Femininity in film culture: to pink or not to pink

2000s Hollywood’s idea of a supervillain is not always a Darth Vader or Joker. When it comes to the vast majority of chick flicks throughout modern cinema, the color pink has become synonymous with murder. 

Popular culture portrays fearless femininity through a dark lens, associating “girliness,” and revealing attire with superficiality and vanity. The pattern of continuously depicting hyperfeminine female characters as evil and not worthy of success is confusing and discouraging; it teaches viewers that it simply isn’t possible for a girl to be both feminine and successful. 

Take “Mean Girls, the quintessential coming-of-age movie for teen girls. Regina George, as we all know, is a modern Medusa — the antagonist to Cady Heron’s nerdy heroine. She’s enviable and beautiful, cloyingly so. So, from the moment viewers see her riding atop the shoulders of fawning teenage boys during gym class, they want her to fail. The movie from then on centers around stripping her of everything society associates with girliness, such as her physical appearance and self-worth, cementing the idea that in order for some women to be good, they must renounce themselves. 

But why can’t both things be true? Why couldn’t Regina become a better person, while still expressing herself in whatever form she pleased?

If Regina is the Voldemort of early 2000s high school, Cady is her Harry Potter, the absolute antithesis to everything we are told to despise about “The Plastics.” She is quiet, studious and seemingly unaware of her own beauty. A classic plain jane, Cady is the one we’re told to root for.

When Cady is plunged headfirst into “girl world” after becoming friends with Regina, she loses her intelligent, shy side, and instead appears catty and narcissistic. With this drastic change in personality, the film makes it clear that women can’t be both girly and successful, productive members of society; instead, cinematic women are boxed into strict, archaic ideals of how women should act. 

Although “Mean Girls” hit theaters in 2004, the messages sent throughout are loud and clear.

When we look at villains like Regina, it’s crucial that we realize her flaws are not a product of her personality. That bubblegum pink wardrobe and self-admiring attitude, in reality, have nothing to do with who Regina is. But, because these two aspects of identity are so often linked, viewers are led to believe that femininity corresponds to shallowness and malice. This in turn strengthens societal falsehoods that say a woman must choose — will it be preservation of identity, or societal approval?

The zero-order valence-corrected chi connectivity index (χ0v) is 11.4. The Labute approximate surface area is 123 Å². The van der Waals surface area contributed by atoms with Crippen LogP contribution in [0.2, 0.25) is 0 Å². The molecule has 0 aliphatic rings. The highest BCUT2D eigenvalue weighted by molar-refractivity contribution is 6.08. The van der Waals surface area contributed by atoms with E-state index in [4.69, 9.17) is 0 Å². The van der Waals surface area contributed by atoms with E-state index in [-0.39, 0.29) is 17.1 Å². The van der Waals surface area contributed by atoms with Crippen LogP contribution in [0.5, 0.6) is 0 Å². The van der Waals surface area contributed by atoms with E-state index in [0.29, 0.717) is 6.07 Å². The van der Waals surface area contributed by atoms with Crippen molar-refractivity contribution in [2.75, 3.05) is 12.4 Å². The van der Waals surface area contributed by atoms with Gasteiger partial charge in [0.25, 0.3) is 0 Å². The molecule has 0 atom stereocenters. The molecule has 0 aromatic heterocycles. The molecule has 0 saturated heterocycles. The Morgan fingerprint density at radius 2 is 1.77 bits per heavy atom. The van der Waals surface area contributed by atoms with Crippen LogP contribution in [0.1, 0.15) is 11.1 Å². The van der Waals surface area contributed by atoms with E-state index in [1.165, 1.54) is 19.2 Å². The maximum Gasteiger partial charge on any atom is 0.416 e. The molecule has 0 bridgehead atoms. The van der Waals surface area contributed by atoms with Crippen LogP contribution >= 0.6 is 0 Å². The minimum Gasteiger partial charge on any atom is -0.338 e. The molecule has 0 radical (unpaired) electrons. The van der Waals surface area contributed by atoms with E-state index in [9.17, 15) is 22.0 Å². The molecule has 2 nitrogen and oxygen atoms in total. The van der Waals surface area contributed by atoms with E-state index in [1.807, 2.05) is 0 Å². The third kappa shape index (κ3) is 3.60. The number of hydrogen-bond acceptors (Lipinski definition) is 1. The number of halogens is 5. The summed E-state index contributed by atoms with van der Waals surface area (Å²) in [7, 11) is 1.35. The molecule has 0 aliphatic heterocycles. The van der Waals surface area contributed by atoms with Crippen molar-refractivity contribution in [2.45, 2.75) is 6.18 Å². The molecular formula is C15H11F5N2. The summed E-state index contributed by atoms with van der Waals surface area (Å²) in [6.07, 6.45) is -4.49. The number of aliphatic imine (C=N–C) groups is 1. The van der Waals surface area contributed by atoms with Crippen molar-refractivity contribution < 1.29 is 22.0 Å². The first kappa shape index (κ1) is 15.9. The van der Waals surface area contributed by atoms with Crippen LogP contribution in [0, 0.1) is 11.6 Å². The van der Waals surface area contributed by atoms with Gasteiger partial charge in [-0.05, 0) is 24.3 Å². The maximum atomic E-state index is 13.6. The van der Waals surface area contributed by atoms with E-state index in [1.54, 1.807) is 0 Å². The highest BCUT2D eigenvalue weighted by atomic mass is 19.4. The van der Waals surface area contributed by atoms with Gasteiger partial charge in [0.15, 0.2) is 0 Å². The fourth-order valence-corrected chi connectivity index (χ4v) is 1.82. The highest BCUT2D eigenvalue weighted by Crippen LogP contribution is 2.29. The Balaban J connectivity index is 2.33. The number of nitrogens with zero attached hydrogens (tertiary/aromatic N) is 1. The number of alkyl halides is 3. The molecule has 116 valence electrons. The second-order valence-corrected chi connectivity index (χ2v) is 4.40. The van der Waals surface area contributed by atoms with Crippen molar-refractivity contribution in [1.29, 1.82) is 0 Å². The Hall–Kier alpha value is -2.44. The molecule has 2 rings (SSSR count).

In “High School Musical, we’re shown time and time again that Sharpay Evans, the (you guessed it) feminine, scheming she-devil, is supposed to fail. 

In contrast, Gabriella Montez is a shy, stereotypical “nerd”; in classic fashion, we’re told that she’s the one to root for. The dichotomy rooted in the film’s message, as well as the trope of pitting female characters against each other, sends painful messages to audiences that the world is strictly black or white. Or, in this case, pink or not.

Through implicit themes, popular culture from the 2000s and prior has defined accomplishment as shutting up and looking pretty. But you can’t acknowledge that you look pretty. We accept you, but only a certain version of you. If you’re smart, you can’t also be attractive. Impossible regulations, unmeetable standards. 

Being barraged by media that confines women to fit either one male-driven archetype or the other, makes me beg the question: Why do we as viewers hate when a woman embraces being a woman? 

The “not like other girls” trope of recent years cements my belief that we’re taught to reject femininity in order to gain male approval. All things girl-centric are demonized and shunned, seen as signs of stupidity and insipid vapidness. However, the reality doesn’t have to be this way. 

In ’90s cult classic “Cruel Intentions,” female villainess Kathryn Mertuil says, “God forbid I exude confidence and enjoy sex. Do you think I relish the fact that I have to act like Mary Sunshine 24/7 so I can be considered a lady?” 

After doing some growing and revisiting past cinema, I’ve realized that being a “lady” is a multifaceted, intricate thing. Although film culture as a whole has changed and adapted to fit modern ideals, society still needs to rewire how they perceive femininity and expression. 

Femininity is everything all at once, encompassing a wide spectrum of personality and expression. Sharpay and Regina didn’t have to lose for the “good guys” to win, and, most importantly, girlhood should be portrayed as a positive thing that doesn’t define one’s worth, but instead adds to their depth and character.